Strengths Training For Leaders: Part 3

What Do They Need?

Being a leader is kind of a funny thing. You really aren’t a leader alone. You can’t study and learn and sit at home and be a leader. You have to have something else.


In the last two posts, we’ve looked at improving ourselves as leaders and as human beings by knowing our strengths. When we know our strengths, we can build on them. We get a greater return on our investment of time and energy than if we invest in our weaknesses.
Our team can take us to the next level by filling in for our weaknesses.
Now we can look at how we can meet the needs of our followers.
Tom Rath at Gallup, asked in a survey about a leader that influenced people’s lives. They then asked for three words to describe that person, or what that leader gave them.
After thousands of entries, these four general needs rose to the top of their results.

1. Trust
2. Compassion
3. Stability
4. Hope


We have all seen how quickly the media jumps on a story of a business or political leader being dishonest. To foster trust, a leader must,
“die keeping your promises.”

Relationships are key, even more than competence, according to Rath. Get to know your followers and have integrity, sounds easy enough, huh?


A leader has to care about people. A leader has to be positive, says Mervyn Davies in Strengths-Based Leadership, “employees don’t want to follow negative people.”


This means that your principles are solid. Nobody can question your motives. It also can mean transparency to your followers. They see you have weaknesses and you acknowledge them. That builds confidence in followers. Don’t try to cover up your weaknesses, people can see them, so consequently, they just see the cover up for what it is. Be who you say you are.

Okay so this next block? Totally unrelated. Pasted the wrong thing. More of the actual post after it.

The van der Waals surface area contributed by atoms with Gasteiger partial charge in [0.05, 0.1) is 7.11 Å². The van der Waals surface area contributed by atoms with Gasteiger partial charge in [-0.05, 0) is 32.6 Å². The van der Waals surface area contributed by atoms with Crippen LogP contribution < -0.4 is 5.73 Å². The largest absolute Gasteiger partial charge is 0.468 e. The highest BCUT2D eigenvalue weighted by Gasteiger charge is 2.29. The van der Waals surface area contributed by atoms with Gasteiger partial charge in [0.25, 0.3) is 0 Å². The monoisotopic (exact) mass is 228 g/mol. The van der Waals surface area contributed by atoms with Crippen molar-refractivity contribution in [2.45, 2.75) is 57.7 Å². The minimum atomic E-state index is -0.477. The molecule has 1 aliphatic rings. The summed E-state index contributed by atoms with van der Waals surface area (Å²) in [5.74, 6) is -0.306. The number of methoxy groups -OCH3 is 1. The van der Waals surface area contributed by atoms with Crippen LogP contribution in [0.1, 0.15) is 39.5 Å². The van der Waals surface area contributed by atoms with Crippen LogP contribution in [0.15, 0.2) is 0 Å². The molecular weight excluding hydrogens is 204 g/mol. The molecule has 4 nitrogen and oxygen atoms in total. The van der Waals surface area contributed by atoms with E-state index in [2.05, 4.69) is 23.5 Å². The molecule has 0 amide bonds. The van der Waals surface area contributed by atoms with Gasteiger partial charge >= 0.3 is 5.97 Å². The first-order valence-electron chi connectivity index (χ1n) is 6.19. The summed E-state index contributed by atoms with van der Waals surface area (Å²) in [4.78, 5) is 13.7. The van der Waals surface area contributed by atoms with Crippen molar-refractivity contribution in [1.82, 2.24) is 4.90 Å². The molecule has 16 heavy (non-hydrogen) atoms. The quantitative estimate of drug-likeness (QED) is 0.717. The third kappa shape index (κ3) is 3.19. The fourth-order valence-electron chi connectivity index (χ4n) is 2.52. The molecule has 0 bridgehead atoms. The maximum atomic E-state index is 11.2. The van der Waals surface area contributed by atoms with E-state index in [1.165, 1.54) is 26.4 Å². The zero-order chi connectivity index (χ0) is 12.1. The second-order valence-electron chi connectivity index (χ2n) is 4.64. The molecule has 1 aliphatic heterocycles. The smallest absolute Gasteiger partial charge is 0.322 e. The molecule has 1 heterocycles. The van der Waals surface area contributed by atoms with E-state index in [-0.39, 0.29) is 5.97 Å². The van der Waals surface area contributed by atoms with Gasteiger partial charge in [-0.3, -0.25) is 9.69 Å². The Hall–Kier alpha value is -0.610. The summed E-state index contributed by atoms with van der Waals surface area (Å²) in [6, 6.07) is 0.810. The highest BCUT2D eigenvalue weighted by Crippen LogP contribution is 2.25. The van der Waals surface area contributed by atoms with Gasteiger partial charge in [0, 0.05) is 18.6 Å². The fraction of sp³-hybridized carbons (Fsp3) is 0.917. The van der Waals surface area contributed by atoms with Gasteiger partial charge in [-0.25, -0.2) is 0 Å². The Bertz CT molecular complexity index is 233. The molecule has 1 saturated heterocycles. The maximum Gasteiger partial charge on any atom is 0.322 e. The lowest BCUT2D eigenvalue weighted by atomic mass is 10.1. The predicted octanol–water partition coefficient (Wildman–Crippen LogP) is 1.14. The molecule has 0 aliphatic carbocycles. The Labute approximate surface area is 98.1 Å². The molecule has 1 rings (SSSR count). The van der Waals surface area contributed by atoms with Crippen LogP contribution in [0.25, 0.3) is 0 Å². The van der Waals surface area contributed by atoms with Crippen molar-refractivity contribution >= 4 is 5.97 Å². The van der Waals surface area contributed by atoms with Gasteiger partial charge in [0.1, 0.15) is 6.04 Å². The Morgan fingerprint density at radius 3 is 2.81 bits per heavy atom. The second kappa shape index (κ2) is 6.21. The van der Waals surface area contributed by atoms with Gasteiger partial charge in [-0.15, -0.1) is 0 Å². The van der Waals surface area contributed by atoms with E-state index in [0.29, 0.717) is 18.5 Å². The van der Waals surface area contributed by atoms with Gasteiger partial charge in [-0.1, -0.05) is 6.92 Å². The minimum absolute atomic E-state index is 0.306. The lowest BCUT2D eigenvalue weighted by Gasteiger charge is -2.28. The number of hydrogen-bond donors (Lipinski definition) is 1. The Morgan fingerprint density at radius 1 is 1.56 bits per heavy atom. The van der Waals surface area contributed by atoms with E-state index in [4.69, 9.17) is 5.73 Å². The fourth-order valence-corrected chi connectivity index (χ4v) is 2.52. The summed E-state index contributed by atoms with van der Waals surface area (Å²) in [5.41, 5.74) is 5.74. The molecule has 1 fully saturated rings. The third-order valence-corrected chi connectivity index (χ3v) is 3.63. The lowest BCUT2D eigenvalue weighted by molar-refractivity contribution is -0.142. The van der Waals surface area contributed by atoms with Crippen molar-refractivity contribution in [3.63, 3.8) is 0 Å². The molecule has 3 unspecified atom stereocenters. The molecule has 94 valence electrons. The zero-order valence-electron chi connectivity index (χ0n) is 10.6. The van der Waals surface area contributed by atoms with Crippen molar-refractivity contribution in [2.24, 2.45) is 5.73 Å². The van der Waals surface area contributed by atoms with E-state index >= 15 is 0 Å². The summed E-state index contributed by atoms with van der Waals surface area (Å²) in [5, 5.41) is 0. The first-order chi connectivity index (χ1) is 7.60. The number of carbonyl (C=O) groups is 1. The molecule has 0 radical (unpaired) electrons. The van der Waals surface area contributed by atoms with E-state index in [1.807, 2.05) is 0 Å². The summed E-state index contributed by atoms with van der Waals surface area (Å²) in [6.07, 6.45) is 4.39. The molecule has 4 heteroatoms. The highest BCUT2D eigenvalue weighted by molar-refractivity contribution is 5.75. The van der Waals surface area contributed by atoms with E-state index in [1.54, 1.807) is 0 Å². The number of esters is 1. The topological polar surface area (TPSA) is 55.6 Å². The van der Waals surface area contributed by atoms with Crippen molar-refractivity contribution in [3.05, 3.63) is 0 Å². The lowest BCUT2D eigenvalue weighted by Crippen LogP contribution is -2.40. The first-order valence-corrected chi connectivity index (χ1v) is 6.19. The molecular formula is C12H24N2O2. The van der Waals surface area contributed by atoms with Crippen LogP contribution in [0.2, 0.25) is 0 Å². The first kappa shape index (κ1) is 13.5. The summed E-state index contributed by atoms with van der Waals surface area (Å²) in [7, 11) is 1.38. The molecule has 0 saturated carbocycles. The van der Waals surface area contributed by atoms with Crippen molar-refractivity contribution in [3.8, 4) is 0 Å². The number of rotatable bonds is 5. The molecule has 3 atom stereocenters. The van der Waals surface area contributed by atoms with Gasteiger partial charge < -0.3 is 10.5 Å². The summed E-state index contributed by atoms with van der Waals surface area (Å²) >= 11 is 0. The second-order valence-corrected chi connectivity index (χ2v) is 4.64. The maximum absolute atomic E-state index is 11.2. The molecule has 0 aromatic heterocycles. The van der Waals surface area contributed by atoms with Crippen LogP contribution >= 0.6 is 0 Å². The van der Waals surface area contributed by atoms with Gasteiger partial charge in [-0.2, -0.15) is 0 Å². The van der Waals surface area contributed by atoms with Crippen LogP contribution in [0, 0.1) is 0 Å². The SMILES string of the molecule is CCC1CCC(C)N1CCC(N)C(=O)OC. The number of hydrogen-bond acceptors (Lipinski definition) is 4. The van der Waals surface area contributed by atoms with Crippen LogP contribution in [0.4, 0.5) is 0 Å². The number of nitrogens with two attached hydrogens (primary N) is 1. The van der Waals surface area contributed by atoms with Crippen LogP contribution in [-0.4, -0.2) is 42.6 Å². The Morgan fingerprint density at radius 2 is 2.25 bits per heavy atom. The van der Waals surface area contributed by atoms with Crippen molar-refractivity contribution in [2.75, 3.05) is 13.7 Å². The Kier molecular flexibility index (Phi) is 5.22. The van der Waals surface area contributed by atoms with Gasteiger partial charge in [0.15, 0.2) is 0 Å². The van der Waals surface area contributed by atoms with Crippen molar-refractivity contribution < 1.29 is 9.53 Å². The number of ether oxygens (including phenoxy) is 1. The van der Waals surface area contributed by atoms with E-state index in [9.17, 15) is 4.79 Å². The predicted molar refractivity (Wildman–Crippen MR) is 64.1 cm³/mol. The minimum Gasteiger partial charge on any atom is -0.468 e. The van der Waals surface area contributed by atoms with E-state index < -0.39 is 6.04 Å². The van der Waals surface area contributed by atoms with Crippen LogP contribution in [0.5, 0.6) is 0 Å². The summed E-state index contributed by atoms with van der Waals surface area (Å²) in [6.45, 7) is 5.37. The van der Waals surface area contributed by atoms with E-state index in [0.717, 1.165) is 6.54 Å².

Tom Rath says in Strengths-Based Leadership, that most leaders react to the needs of the day. This shows followers that their leader is tossed about on the waves of life.
He continues to say that when leaders initiate action, they create hope. Just by choosing their direction, they share hope for their future.

This last point was really important for me in my business. I would start a training program with my team, or we would start a staff meeting, and someone would bring up an “emergency.” Great, so let’s all spend the rest of the meeting and the next week working on this “emergency.”
So nothing got done. And it was my fault, I let it happen. Once I chose to downgrade the “emergencies”, I felt lifted. I chose what we would discuss and train on, and not someone from outside our office. I felt the hope. I was directing my team to go where I wanted to go.

Now I have read and implemented many of these principles, but I am still working on developing my strengths.
I make mistakes, I have weaknesses, but I’m planning to lead, and my team will continue to lift me, and us, all up to new levels of greatness.

And I hope yours does too.


What can you do to build trust with your followers? What can you do to create hope with your followers?


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